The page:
Mart, Texas

Mart, TX
Participants acting out the design issues such as vacant lots.

The Mart, Texas Your Town workshop was held November 3-5. Mart, once known as Willow Springs, is a small incorporated city 18 miles east of Waco. The workshop was coordinated by Paula Gerstenblatt , School of Social Work, and Lynn Osgood, Community and Regional Planning, both of the University of Texas, Austin. Mart reached its heyday around 1929 when it was a thriving regional commercial center, but decreased rail service and changing economics resulted in a slow decline. Today, Mart’s population of 2,415 faces challenges common to many rural southern towns: a high concentration of poverty, a history of racial segregation, and a deteriorating built environment. The Your Town workshop built upon the Mart Community Project (MCP), a program that started in 2010 and is designed to inspire individual and community transformation, promote economic revitalization, and encourage educational innovation. The MCP, funded by the Mildred Dulaney Foundation, is driven by a unique collaboration among residents of Mart, international artists Muhsana Ali and Amadou Kane Sy, the Baylor University Oral History Institute, and the departments of Social Work and Rhetoric and Writing at the University of Texas at Austin.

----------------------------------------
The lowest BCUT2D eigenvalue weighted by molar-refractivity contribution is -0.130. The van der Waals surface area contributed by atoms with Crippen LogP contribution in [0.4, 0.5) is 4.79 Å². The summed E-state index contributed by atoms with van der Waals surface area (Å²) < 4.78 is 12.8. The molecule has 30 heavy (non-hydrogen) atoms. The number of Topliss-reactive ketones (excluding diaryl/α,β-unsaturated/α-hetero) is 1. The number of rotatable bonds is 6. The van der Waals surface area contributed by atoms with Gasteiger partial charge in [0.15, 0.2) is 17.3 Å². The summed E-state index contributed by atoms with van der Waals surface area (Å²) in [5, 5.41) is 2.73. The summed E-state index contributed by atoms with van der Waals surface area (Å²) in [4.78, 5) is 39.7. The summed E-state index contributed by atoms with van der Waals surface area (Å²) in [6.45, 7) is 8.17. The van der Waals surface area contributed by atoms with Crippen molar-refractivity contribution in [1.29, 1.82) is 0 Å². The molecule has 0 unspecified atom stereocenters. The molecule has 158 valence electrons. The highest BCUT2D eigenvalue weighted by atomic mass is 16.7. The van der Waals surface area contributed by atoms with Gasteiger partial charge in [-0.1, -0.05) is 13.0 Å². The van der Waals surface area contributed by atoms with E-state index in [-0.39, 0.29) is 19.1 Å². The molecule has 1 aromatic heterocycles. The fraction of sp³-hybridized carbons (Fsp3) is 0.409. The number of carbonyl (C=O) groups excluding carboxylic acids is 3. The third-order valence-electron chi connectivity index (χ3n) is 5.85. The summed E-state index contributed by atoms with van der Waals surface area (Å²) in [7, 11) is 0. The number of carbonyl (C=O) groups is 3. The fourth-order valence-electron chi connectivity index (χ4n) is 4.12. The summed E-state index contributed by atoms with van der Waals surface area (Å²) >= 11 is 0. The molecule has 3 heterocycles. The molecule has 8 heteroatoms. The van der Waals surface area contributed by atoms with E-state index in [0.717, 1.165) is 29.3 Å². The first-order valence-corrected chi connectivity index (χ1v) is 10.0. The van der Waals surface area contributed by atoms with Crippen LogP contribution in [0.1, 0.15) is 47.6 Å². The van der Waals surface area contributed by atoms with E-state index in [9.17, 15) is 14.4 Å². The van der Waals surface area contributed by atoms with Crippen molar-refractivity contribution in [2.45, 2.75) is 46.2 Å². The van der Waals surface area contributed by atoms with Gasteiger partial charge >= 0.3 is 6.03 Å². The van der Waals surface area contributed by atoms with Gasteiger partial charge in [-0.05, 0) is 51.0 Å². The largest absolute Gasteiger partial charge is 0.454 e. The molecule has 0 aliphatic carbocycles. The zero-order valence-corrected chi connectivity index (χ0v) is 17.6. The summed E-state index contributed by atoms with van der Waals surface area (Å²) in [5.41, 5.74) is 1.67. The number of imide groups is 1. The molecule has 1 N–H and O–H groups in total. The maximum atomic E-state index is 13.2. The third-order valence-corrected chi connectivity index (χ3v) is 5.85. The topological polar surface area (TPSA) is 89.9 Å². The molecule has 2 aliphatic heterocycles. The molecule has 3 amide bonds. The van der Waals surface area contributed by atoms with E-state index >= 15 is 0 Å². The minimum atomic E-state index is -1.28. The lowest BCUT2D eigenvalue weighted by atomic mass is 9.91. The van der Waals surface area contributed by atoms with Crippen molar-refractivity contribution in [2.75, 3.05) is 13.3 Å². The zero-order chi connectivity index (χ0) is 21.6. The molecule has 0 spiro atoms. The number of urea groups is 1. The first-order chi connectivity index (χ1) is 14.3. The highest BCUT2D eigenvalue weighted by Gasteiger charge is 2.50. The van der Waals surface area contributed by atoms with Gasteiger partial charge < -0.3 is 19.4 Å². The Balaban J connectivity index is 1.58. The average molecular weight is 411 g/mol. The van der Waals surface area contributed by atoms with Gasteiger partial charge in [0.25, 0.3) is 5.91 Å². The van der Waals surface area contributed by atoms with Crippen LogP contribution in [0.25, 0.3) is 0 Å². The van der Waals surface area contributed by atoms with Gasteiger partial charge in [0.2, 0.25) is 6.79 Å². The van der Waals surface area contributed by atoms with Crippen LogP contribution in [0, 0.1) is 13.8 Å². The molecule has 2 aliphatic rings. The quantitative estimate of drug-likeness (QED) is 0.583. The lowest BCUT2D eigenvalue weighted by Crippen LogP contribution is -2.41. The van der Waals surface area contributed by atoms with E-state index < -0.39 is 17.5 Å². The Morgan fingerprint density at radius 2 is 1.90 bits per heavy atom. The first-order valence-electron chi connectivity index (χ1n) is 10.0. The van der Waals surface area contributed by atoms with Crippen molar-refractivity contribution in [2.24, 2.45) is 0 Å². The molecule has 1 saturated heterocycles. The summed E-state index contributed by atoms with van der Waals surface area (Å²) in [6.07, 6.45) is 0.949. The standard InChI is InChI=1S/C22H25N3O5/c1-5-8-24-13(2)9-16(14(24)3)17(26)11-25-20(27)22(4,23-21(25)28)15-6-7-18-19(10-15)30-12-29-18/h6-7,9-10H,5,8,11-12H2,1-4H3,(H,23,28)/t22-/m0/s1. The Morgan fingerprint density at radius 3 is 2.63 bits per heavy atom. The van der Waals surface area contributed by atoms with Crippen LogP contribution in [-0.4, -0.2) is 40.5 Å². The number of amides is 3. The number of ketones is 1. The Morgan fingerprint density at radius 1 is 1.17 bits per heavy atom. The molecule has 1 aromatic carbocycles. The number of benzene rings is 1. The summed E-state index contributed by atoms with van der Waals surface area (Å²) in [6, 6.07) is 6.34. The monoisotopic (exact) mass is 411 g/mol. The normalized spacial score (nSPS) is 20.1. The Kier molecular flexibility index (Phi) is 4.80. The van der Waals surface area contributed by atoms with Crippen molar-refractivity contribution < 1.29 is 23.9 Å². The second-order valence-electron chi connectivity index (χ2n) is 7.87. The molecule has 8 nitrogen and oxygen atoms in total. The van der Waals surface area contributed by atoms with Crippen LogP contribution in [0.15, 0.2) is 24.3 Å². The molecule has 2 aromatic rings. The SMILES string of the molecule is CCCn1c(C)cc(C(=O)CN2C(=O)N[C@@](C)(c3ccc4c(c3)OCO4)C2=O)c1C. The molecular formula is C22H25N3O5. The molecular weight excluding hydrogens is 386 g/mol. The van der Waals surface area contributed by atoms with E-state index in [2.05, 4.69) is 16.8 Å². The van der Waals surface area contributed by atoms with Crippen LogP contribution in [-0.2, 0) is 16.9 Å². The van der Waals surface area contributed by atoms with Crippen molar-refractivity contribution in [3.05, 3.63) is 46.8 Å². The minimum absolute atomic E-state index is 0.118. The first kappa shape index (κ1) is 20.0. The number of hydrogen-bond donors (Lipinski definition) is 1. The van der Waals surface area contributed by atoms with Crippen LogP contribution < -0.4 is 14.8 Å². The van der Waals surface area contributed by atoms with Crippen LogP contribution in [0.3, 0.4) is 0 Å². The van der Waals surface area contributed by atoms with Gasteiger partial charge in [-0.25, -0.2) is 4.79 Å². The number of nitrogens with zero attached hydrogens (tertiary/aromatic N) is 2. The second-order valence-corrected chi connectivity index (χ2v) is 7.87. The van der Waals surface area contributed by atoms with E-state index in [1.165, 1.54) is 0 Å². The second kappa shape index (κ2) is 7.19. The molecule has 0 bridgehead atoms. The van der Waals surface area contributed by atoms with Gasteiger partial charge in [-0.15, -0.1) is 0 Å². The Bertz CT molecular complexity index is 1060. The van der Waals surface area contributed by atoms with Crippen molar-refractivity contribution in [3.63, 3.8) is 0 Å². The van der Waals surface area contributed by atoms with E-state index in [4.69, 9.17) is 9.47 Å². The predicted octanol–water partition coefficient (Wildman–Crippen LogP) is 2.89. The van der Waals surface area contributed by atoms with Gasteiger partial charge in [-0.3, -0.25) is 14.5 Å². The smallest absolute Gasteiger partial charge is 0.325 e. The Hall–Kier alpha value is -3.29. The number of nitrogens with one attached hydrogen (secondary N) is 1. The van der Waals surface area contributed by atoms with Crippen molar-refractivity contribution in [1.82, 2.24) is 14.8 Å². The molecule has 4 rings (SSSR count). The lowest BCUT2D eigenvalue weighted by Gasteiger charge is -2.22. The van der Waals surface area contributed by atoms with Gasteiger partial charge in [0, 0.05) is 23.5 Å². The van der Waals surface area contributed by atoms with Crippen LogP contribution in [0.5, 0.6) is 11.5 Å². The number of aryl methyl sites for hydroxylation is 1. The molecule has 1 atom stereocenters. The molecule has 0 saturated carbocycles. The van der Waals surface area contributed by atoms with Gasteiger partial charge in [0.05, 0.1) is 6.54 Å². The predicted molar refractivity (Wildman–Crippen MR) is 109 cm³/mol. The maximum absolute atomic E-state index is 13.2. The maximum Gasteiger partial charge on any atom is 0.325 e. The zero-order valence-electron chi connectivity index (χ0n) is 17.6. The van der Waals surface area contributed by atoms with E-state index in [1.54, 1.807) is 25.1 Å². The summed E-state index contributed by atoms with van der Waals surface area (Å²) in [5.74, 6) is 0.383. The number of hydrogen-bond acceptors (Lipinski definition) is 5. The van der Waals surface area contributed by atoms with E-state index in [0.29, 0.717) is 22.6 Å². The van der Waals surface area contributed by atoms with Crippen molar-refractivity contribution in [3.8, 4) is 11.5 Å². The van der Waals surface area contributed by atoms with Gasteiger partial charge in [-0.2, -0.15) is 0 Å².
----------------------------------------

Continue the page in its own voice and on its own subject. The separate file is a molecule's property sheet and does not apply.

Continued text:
The workshop was held at the Summers Mill Conference and Retreat center about 30 miles outside of Mart. The workshop focused on the intersection between community arts, community development, and planning, and tackled three primary design challenges. The first was to define a vision for the future Central Business District along Texas Avenue, including streetscape design, preservation and restoration of historic buildings, tourism, and gateways to the community. The second focused on creative solutions to vacant lots and how they can be turned into beautiful and productive assets for the neighborhood. Finally, the group tackled the ways an abandoned high school football field could be reenvisioned as a public space that touches on the themes of health, history, and community. 

A highlight of the workshop was the involvement of artists, theater performance, and storytelling as methods for engaging participants in the creative process.

-Excerpted from Your Town: Citizens’ Institute on Rural Design, Update, Fall, 2011